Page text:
Cover image for The museum of hoaxes : a collection of pranks, stunts, deceptions, and other wonderful stories contrived for the public from the Middle Ages to the new millennium
Title:
The museum of hoaxes : a collection of pranks, stunts, deceptions, and other wonderful stories contrived for the public from the Middle Ages to the new millennium
Author:
Boese, Alex.
Personal Author:
Publication Information:
New York : Dutton, [2002]

©2002
Physical Description:
xi, 266 pages : illustrations ; 23 cm
Language:
English
ISBN:
9780525946786
Format :
Book

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HV6751 .B64 2002 Adult Non-Fiction Open Shelf
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Summary

Summary

Based on the author's popular website, Alex Boese's The Museum of Hoaxestakes readers on a tour of hundreds of documented hoaxes, many published here for the first time. You'll read about the curiosities and cons of the most notorious hornswogglers and flimflam men of the nineteenth century; you'll be astounded at the impostors, pretenders, carnies, and tricksters of the twentieth. Learn how Edgar Allan Poe got away with an astonishing literary deception. Or how P. T. Barnum turned hoaxing the public into big business. It's all here, from the origin of April Fools' Day to the Taco Liberty Bell, from Bigfoot to the War of the Worlds to recent Internet hoaxes. There's also a Gullibility Test that challenges readers to answer the question: "Would these hoaxes have fooled YOU?" Written with both humor and historical insight, and complete with photographs and illustrations, The Museum of Hoaxeswill be the gift book of choice for anyone who has ever been duped, deceived, tricked, or trumped . . . or just likes watching the pros in action.


Author Notes

Alex Boeseis a graduate student at the University of California at San Diego, where he is completing his doctoral dissertation.


Reviews 2

Booklist Review

Times may change, and conventional wisdom may evolve and mature, but one thing people never seem to grow out of is the desire to put one over on unsuspecting victims. Boese's Museum of Hoaxes is an amusing catalog of tricks, pranks, publicity stunts, and outright scams that people have played on each other over the years. From fossils that contradicted accepted science, to the woman who gave birth to rabbits (guess how that trick worked), to newspaper reports of life on the moon, Boese describes each trick's appearance, how the perpetrators did it, and its effect on the general public. The book is organized by time period; each chapter begins with an introduction that puts the hoaxes into context, explaining what was believed possible at the time--a helpful inclusion, since many will seem like obvious frauds to modern readers. Whether it is picked for cover-to-cover reading or occasional browsing, readers are sure to find many laughs. --Gavin Quinn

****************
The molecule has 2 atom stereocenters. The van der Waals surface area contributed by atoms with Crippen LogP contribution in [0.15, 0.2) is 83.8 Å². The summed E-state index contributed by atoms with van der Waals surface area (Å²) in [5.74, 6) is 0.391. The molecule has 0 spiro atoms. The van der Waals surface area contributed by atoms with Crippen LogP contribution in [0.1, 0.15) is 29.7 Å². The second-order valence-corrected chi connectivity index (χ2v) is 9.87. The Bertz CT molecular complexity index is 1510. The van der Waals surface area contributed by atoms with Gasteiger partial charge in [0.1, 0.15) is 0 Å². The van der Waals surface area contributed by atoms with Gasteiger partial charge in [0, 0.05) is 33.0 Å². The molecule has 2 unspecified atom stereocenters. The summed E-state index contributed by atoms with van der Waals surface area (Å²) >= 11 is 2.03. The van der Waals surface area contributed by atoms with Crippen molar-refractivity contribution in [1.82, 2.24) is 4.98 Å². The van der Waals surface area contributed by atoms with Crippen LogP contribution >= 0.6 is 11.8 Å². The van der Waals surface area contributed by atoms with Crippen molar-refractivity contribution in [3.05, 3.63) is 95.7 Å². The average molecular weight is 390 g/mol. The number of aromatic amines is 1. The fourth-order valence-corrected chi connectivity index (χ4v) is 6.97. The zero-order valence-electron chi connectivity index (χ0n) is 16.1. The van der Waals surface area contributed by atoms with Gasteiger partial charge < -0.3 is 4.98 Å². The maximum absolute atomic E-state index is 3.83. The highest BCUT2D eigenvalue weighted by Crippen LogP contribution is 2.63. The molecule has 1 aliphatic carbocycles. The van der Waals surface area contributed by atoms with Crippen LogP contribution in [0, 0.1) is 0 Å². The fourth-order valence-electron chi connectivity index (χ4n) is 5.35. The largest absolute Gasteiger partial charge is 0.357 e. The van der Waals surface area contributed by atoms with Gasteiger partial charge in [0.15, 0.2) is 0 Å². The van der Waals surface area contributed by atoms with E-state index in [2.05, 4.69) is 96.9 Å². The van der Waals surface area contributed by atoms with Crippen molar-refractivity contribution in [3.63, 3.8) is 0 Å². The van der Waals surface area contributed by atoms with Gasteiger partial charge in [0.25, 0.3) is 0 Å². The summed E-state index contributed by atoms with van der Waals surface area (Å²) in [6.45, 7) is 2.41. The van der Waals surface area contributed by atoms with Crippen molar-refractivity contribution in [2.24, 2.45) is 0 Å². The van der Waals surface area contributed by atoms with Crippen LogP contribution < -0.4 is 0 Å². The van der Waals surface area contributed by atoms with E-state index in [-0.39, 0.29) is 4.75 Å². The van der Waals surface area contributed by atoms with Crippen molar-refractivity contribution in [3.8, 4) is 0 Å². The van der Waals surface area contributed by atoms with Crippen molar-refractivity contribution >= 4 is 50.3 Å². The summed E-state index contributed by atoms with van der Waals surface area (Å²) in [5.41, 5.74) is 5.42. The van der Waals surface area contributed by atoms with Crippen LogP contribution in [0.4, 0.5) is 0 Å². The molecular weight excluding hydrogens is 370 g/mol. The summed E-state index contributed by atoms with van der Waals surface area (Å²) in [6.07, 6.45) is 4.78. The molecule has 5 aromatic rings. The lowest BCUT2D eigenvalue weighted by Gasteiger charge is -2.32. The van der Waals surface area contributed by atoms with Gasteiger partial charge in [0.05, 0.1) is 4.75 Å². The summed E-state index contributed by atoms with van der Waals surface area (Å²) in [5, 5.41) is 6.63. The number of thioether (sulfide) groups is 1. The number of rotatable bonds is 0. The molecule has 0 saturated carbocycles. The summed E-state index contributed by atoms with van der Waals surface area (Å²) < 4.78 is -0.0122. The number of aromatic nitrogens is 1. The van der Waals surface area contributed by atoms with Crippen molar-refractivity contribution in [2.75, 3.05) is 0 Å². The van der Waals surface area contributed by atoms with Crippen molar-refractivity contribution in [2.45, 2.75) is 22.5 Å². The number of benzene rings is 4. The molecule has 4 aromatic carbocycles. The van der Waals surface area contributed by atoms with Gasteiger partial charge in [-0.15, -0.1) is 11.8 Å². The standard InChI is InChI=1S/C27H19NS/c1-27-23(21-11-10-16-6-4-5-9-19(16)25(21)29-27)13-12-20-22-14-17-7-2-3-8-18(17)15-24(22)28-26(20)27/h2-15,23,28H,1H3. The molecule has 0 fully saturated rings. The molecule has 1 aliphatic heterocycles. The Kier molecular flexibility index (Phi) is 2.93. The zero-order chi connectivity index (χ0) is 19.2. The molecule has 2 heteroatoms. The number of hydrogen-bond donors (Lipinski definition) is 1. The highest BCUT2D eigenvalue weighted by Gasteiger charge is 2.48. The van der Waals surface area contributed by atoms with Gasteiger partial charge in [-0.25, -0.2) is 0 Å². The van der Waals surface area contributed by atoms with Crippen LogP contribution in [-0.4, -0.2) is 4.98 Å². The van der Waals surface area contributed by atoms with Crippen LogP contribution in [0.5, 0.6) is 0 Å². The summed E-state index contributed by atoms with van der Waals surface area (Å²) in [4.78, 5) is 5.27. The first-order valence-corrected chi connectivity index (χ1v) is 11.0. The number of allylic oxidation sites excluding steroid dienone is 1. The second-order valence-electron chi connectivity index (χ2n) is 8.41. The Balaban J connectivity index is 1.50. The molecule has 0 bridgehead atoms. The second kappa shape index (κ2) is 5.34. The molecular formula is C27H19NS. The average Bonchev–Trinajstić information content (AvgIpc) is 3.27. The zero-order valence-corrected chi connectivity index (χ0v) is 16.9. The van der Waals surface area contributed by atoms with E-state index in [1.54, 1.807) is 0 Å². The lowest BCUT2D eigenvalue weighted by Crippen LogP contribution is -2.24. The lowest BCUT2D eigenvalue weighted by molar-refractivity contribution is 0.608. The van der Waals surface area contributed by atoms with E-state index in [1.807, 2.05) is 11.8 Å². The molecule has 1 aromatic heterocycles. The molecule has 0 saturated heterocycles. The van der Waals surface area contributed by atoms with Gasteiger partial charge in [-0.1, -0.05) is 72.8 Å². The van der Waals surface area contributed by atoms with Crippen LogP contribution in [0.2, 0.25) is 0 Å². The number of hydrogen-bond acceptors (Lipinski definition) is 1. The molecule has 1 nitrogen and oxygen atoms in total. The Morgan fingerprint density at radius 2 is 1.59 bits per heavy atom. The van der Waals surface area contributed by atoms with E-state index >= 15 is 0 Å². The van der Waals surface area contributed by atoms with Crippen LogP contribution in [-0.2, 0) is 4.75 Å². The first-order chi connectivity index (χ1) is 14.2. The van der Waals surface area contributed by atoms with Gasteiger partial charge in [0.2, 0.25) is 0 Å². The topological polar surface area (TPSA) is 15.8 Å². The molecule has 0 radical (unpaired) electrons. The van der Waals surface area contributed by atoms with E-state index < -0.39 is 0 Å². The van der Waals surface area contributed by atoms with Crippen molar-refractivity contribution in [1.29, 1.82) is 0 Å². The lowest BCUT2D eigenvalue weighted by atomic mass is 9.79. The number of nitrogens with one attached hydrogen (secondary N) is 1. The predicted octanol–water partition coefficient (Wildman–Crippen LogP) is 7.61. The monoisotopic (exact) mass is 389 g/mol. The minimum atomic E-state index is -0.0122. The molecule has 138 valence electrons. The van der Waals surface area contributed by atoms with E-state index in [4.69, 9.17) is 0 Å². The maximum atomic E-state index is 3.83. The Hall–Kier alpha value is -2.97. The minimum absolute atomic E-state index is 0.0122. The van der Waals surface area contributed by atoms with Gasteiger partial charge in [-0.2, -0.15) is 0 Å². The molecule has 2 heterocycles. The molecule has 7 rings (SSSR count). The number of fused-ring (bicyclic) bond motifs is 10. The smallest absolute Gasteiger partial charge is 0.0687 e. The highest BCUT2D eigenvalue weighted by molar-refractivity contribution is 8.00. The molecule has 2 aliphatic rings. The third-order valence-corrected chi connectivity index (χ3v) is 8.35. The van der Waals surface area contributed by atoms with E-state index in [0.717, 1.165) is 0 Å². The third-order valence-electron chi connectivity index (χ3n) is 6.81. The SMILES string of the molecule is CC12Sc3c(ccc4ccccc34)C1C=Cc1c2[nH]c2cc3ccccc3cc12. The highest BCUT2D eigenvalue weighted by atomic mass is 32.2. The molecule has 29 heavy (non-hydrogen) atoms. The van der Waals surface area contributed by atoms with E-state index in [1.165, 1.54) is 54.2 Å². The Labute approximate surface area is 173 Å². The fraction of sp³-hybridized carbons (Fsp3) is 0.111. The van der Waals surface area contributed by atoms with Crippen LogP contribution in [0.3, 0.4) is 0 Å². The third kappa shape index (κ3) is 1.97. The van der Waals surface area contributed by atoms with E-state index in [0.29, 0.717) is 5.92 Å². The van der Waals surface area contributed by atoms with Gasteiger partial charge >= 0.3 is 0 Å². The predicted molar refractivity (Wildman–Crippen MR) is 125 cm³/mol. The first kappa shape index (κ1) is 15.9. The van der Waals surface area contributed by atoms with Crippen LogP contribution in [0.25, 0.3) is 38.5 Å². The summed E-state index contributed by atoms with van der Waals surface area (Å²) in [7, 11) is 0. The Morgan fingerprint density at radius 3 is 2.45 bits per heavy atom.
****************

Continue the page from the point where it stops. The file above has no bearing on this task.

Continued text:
Publisher's Weekly Review

Boese, the "curator" of www.museumofhoaxes.com, here collects some of the more fascinating hoaxes from medieval times to the dot-com era. After an initial "gullibility test," designed to show how hard it can be to detect actual hoaxes, Boese organizes his entries chronologically, arguing that hoaxing styles and subjects reflect an era's overall mood. Thus, in pre-modern times, the "concept of truth" was treated "allegorically and spiritually," so hoaxes (such as Sir John Mandeville's fantastical beasts) were not as scientifically involved as our modern frauds (Rorvik's 1978 cloning of a man or the 1999 Piltdown Chicken). Happily, Boese minimizes his theorizing, letting readers just have fun browsing through a few centuries of human trickery. While most of these hoaxes are entertaining (England's Mary Toft, who in 1726 "began to give birth to rabbits" or the South Seas fatu-liva bird that laid square eggs "which remarkably resembled dice"), a handful are disturbing (the 1987 Tawana Brawley case, involving an unsubstantiated act of racial hatred) or even deadly (e.g., the case of the Protocols of the Learned Elders of Zion, which was used to justify anti-Semitism). While short accounts of a variety of hoaxes won't satisfy aficionados, the general public may find it useful to know how some familiar hoaxes e.g., the Loch Ness monster were unmasked, and Boese's "suggested reading" list will help intrigued readers dig deeper. Photos and illus. (On sale Nov. 11) Forecast: The enticing jacket, readable layout with lots of curious photos, reasonable cover price and entertaining topic should make for good sales. (c) Copyright PWxyz, LLC. All rights reserved


Table of Contents

The Gullibility Test (Questions)p. ix
Introductionp. 1
Chapter 1 Before 1700: Female Popes and Vegetable Lambsp. 7
Chapter 2 The Eighteenth Century: Rabbit Babies and Lying Stonesp. 29
Chapter 3 1800-1868 Lunar Bison and Solar Armorp. 51
Chapter 4 1869-1913 Stone Giants and Antlered Rabbitsp. 77
Chapter 5 1914-1949 New Jersey Martians and Van Gogh's Earp. 104
Chapter 6 1950-1976 Naked Animals and Swiss Spaghetti Treesp. 133
Chapter 7 1977-1989 Australian Icebergs and Cockroach Pillsp. 157
Chapter 8 1990-1999 Crop Circles and Cross-Dressing Kenp. 182
Chapter 9 After 2000 Bonsai Kittens and Monster Catsp. 207
Afterwordp. 235
The Gullibility Test (Answers)p. 239
Endnotep. 245
Suggestions for Further Readingp. 247
Hoaxes by Categoryp. 257
Index of Story Titlesp. 263
Acknowledgmentsp. 267
About the Authorp. 269